Khamis, 10 April 2014

The Star Online: Lifestyle: Health

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The Star Online: Lifestyle: Health

Lots of talks on healing through medical and alternative therapies at the Star Health Fair

Posted: 09 Apr 2014 09:00 AM PDT

Doctors and experts to share their expertise at the Star Health Fair 2014.

Talks on healing through medical and alternative therapies will dominate presentations at The Star Health Fair 2014 in Kuala Lumpur starting Friday (April 11).

The three-day event will see doctors and experts in body, mind and spirit sharing their expertise on how people can live a healthier, happier and wholesome life.

International Cancer Therapy & Regenerative Medical Centre CEO Dr Lim Eng Huat will speak on the role of non-invasive immune therapy, natural supplements and a healthy diet and lifestyle in complementing mainstream cancer treatments such as surgery, chemotherapy and radiation.

According to Dr Lim, statistics have shown that with these therapies, a cancer patient's survival rate increases, better life quality is experienced and the risk of cancer recurrence decreases.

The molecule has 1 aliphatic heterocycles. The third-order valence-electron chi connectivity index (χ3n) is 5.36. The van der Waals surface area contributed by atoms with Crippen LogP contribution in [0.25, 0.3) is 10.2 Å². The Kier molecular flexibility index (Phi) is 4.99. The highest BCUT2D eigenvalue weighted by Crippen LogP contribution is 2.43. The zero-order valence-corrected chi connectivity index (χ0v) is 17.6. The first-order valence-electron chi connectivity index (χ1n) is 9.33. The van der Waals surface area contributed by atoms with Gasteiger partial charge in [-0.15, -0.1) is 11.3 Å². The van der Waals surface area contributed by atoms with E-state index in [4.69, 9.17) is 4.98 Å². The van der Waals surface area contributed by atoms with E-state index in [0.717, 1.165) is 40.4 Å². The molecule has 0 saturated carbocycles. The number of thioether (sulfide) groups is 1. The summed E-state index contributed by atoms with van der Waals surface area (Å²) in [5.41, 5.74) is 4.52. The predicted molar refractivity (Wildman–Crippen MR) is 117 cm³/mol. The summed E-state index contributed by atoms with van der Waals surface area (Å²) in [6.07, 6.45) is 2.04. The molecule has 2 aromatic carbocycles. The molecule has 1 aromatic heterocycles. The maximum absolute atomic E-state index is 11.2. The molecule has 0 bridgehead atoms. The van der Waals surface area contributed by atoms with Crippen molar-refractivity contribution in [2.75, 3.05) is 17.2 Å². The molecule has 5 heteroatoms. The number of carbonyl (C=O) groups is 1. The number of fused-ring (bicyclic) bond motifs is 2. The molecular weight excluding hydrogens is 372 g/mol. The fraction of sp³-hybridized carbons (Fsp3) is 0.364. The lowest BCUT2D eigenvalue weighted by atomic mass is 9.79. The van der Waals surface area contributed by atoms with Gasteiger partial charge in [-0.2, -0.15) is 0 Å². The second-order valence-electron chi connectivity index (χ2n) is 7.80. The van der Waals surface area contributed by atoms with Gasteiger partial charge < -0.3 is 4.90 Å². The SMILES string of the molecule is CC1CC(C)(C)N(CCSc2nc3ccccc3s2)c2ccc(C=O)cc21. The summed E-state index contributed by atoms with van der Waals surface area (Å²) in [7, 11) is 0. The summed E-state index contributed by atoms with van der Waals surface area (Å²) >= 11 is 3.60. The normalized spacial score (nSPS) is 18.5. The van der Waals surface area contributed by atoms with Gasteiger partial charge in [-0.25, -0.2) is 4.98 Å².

He encourages all cancer patients to complement this practice together with the mainstream treatments of surgery, chemotherapy and radiation in their long-term battle against cancer.

Dietitian Soh Hui Fang is convinced that knowing what you eat is essential to ensure general well-being.

"By understanding the basic food groups, their functions and effects on the body, we will be able to make the smart and right choice for the food we consume to optimise our health.

"A healthy lifestyle is not all about eating. It's crucial to engage in exercise, which benefits us physically and mentally, as well as reduces the risk of non-communicable diseases, improves stamina and flexibility and enhances well-being," said Soh.